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# Can the bijection for the Lost Boarding Pass Probability Problem, be formulated or pictured?

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The two proofs below moot "bijection", but I don't see a formula. 1. Does the bijection have an explicit formula?

1. Can this bijection be pictorialized? My 16 y.o. kid doesn't understand the abstract, Daedalian phrasing below.

hunter's answer dated Dec. 4 2013

Claim 3: There is a bijection between the set of admissible seatings in which the final passenger gets his seat and the set where he doesn't.

Proof: Suppose for an admissible seating $S$ that passenger $n$ is the first to choose one of {first passenger's seat, last passenger's seat}. By claim $2$, there is a unique admissible seating $T$ which agrees with $S$ except that passenger $n$ and the final passenger make the opposite decision ($T$ matches $S$ until passenger $n$ sits, then by Claim 2, $T$ must continue to match $S$ until the final passenger).

azjps comments on A combinatorics problem that I was never able to solve.

Here's a bijective proof: let all $n$ individuals find a seat according to the rule. For each sequence in which the $n$th person sits in the seat assigned to the $k$th person, consider the corresponding sequence in which the $n$th and $k$th individuals are swapped (so the last person is in the right seat). Both sequences have equal probability and it is not difficult to verify that this correspondence is a bijection, so the answer is 1/2.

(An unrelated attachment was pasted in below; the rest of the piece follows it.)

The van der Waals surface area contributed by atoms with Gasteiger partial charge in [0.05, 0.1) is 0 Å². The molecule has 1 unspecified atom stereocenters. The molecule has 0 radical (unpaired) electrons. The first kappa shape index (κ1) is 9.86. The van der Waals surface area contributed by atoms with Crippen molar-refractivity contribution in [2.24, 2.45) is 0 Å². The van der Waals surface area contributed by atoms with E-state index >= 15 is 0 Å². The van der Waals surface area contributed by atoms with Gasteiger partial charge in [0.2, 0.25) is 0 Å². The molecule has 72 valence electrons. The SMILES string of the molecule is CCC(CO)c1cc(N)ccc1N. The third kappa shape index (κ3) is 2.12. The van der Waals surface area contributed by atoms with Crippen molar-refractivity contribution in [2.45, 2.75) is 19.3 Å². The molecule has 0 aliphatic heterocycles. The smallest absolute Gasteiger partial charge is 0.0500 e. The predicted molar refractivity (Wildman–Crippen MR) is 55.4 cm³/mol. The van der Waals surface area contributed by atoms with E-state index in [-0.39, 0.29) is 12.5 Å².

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The bijection is just to swap the people sitting in the first and last seats.

I feel like a ‘formula’ is more machinery than this simple concept is worth, but here, if this helps: let $P$ be the set of permutations on $\{0\ldots n - 1\}$, where for $p \in P$, $p(s)$ is the number of the passenger who sits in seat $s$. Then there exists a bijection $-_{\operatorname{swap}} : P \to P$, defined with the following formula: $$p_{\operatorname{swap}}(s) = \left\{\begin{array}{ll} \, p(n - 1) \quad & \text{if} \, s = 0\\ \, p(s) \quad & \text{if} \, 0 < s < n - 1\\ \, p(0) \quad & \text{if} \, s = n - 1 \end{array}\right.$$

I'm not going to draw a picture of the people in the first and last seats switching places. Please try to imagine that yourself.

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